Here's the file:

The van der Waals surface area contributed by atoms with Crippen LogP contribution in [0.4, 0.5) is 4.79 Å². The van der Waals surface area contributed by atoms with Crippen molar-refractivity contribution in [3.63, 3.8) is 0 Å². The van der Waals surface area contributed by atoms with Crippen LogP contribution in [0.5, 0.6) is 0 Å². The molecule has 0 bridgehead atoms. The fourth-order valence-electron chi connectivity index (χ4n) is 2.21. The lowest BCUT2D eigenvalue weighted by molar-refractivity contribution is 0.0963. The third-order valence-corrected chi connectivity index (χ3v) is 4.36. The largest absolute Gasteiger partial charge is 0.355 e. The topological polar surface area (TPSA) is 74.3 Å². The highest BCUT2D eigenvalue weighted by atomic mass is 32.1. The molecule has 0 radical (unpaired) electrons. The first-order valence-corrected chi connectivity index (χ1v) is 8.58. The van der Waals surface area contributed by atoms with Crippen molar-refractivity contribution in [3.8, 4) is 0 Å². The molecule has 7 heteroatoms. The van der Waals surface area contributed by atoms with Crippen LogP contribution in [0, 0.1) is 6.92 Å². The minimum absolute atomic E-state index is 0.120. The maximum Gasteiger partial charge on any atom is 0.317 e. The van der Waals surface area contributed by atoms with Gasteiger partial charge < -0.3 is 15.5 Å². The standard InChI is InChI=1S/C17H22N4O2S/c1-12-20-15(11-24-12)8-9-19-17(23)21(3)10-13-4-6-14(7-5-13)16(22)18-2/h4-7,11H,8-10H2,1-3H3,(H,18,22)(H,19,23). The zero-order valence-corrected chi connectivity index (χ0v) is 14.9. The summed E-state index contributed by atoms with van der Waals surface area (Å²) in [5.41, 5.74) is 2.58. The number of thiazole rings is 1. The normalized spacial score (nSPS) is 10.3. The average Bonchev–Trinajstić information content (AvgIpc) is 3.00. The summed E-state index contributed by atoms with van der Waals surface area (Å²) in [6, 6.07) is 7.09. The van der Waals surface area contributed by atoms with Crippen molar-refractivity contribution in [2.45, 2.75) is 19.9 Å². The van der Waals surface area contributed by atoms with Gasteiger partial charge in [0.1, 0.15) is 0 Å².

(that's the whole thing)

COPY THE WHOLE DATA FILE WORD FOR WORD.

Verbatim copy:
The van der Waals surface area contributed by atoms with Crippen LogP contribution in [0.4, 0.5) is 4.79 Å². The van der Waals surface area contributed by atoms with Crippen molar-refractivity contribution in [3.63, 3.8) is 0 Å². The van der Waals surface area contributed by atoms with Crippen LogP contribution in [0.5, 0.6) is 0 Å². The molecule has 0 bridgehead atoms. The fourth-order valence-electron chi connectivity index (χ4n) is 2.21. The lowest BCUT2D eigenvalue weighted by molar-refractivity contribution is 0.0963. The third-order valence-corrected chi connectivity index (χ3v) is 4.36. The largest absolute Gasteiger partial charge is 0.355 e. The topological polar surface area (TPSA) is 74.3 Å². The highest BCUT2D eigenvalue weighted by atomic mass is 32.1. The molecule has 0 radical (unpaired) electrons. The first-order valence-corrected chi connectivity index (χ1v) is 8.58. The van der Waals surface area contributed by atoms with Crippen molar-refractivity contribution in [3.8, 4) is 0 Å². The molecule has 7 heteroatoms. The van der Waals surface area contributed by atoms with Crippen LogP contribution in [0, 0.1) is 6.92 Å². The minimum absolute atomic E-state index is 0.120. The maximum Gasteiger partial charge on any atom is 0.317 e. The van der Waals surface area contributed by atoms with Gasteiger partial charge < -0.3 is 15.5 Å². The standard InChI is InChI=1S/C17H22N4O2S/c1-12-20-15(11-24-12)8-9-19-17(23)21(3)10-13-4-6-14(7-5-13)16(22)18-2/h4-7,11H,8-10H2,1-3H3,(H,18,22)(H,19,23). The zero-order valence-corrected chi connectivity index (χ0v) is 14.9. The summed E-state index contributed by atoms with van der Waals surface area (Å²) in [5.41, 5.74) is 2.58. The number of thiazole rings is 1. The normalized spacial score (nSPS) is 10.3. The average Bonchev–Trinajstić information content (AvgIpc) is 3.00. The summed E-state index contributed by atoms with van der Waals surface area (Å²) in [6, 6.07) is 7.09. The van der Waals surface area contributed by atoms with Crippen molar-refractivity contribution in [2.45, 2.75) is 19.9 Å². The van der Waals surface area contributed by atoms with Gasteiger partial charge in [0.1, 0.15) is 0 Å².